Are you preparing to redesign your website? Cyndy suggested that it might be useful if I shared a bit about the website redesign steps we are going through in preparation for redesigning her firm’s website. My intention is to share a little about each stage of the process from initial requirement gathering to the final build.
I will try and keep my comments as generic as possible so that they can be applied either to a website redesign or indeed any other web project (such as an intranet). Let’s begin with the first stage we carried out for Cyndy. This was a review of their current online presence.
In my experience, many organisations rushing to major redesign projects without having a clear idea of where they are going or even what is wrong with their current site. We have found that this inevitably leads to scope creep, internal politics, and finger-pointing further down the line. That is why we favour a requirements gathering phase at the beginning of projects.
Broadly speaking this falls into 2 phases: a review of the organisation’s current online presence and a discussion with internal stakeholders to establish aims and objectives.
In this post I would like to focus on the first part: the review of the current online presence.
A typical review falls into 4 stages. These are:
Although we carried out all 4 in our work with Cyndy, not all are necessary for every project. For example, it is not possible to do a competitor review when working on an intranet.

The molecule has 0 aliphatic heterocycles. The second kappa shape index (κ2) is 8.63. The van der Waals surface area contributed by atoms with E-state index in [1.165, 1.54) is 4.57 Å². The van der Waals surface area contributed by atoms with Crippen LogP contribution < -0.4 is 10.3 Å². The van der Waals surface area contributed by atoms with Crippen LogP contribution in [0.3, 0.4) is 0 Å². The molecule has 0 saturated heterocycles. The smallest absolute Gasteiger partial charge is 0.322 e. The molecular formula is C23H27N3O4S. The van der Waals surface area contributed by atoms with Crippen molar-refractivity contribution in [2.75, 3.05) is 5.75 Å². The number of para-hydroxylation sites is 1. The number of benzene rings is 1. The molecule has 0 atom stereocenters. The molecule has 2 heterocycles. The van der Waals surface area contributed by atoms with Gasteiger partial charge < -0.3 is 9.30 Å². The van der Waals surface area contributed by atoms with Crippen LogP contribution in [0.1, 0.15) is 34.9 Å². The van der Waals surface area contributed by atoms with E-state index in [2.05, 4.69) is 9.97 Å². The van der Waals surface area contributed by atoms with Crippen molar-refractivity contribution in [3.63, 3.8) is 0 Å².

That said, let’s look at each of these stages in more detail, starting with the expert review.
Typically it falls to me and my 16 years of experience working with the web to write expert reviews. They normally consist of spending a couple of days trawling the website until I know it back to front. As I work through the site I identify various issues. Many are obvious such as poor navigation or overly verbose copy. However, others can be much more subtle such as no clear calls to action or inconsistent labeling.
Once I have reviewed the site in detail I translate my findings into a report. This document does not just identify flaws it also suggests possible solutions. The document is designed to be circulated to internal stakeholders and so contains a large degree of education about web design best practices.
The exact content of the expert review will vary. However, typically it includes sections on accessibility, usability, design, content, social media, etc. It also tends to focus heavily on business objectives, calls for action, and how the return on investment is going to be measured.